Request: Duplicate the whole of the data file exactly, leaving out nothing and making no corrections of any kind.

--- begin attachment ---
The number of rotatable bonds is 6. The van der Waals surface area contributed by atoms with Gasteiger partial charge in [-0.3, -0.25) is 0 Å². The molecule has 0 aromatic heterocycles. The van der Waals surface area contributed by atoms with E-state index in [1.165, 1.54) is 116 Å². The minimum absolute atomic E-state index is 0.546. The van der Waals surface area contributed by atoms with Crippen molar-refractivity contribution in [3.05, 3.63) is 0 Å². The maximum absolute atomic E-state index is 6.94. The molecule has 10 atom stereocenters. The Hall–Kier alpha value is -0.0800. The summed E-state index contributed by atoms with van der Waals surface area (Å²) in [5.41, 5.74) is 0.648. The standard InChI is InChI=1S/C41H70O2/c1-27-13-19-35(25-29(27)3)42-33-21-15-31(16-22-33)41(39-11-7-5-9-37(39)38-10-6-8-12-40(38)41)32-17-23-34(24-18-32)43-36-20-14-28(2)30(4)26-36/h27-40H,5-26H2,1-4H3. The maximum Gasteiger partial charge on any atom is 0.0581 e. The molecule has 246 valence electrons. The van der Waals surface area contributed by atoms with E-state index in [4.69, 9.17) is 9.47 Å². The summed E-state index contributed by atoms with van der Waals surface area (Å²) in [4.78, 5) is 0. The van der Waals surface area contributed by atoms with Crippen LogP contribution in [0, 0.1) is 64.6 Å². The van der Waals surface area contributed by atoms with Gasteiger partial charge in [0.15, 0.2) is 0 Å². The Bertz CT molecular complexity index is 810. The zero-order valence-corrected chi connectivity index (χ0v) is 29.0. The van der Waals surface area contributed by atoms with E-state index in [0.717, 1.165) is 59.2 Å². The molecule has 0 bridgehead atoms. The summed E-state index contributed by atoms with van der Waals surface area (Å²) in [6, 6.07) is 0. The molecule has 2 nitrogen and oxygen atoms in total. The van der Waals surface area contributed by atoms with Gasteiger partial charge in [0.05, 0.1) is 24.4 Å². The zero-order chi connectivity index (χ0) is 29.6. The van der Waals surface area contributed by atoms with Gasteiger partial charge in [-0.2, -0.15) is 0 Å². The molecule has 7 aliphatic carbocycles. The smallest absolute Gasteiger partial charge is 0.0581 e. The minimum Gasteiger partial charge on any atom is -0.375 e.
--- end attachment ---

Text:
The number of rotatable bonds is 6. The van der Waals surface area contributed by atoms with Gasteiger partial charge in [-0.3, -0.25) is 0 Å². The molecule has 0 aromatic heterocycles. The van der Waals surface area contributed by atoms with E-state index in [1.165, 1.54) is 116 Å². The minimum absolute atomic E-state index is 0.546. The van der Waals surface area contributed by atoms with Crippen molar-refractivity contribution in [3.05, 3.63) is 0 Å². The maximum absolute atomic E-state index is 6.94. The molecule has 10 atom stereocenters. The Hall–Kier alpha value is -0.0800. The summed E-state index contributed by atoms with van der Waals surface area (Å²) in [5.41, 5.74) is 0.648. The standard InChI is InChI=1S/C41H70O2/c1-27-13-19-35(25-29(27)3)42-33-21-15-31(16-22-33)41(39-11-7-5-9-37(39)38-10-6-8-12-40(38)41)32-17-23-34(24-18-32)43-36-20-14-28(2)30(4)26-36/h27-40H,5-26H2,1-4H3. The maximum Gasteiger partial charge on any atom is 0.0581 e. The molecule has 246 valence electrons. The van der Waals surface area contributed by atoms with E-state index in [4.69, 9.17) is 9.47 Å². The summed E-state index contributed by atoms with van der Waals surface area (Å²) in [4.78, 5) is 0. The van der Waals surface area contributed by atoms with Crippen LogP contribution in [0, 0.1) is 64.6 Å². The van der Waals surface area contributed by atoms with Gasteiger partial charge in [0.15, 0.2) is 0 Å². The Bertz CT molecular complexity index is 810. The zero-order valence-corrected chi connectivity index (χ0v) is 29.0. The van der Waals surface area contributed by atoms with E-state index in [0.717, 1.165) is 59.2 Å². The molecule has 0 bridgehead atoms. The summed E-state index contributed by atoms with van der Waals surface area (Å²) in [6, 6.07) is 0. The molecule has 2 nitrogen and oxygen atoms in total. The van der Waals surface area contributed by atoms with Gasteiger partial charge in [0.05, 0.1) is 24.4 Å². The zero-order chi connectivity index (χ0) is 29.6. The van der Waals surface area contributed by atoms with Gasteiger partial charge in [-0.2, -0.15) is 0 Å². The molecule has 7 aliphatic carbocycles. The smallest absolute Gasteiger partial charge is 0.0581 e. The minimum Gasteiger partial charge on any atom is -0.375 e.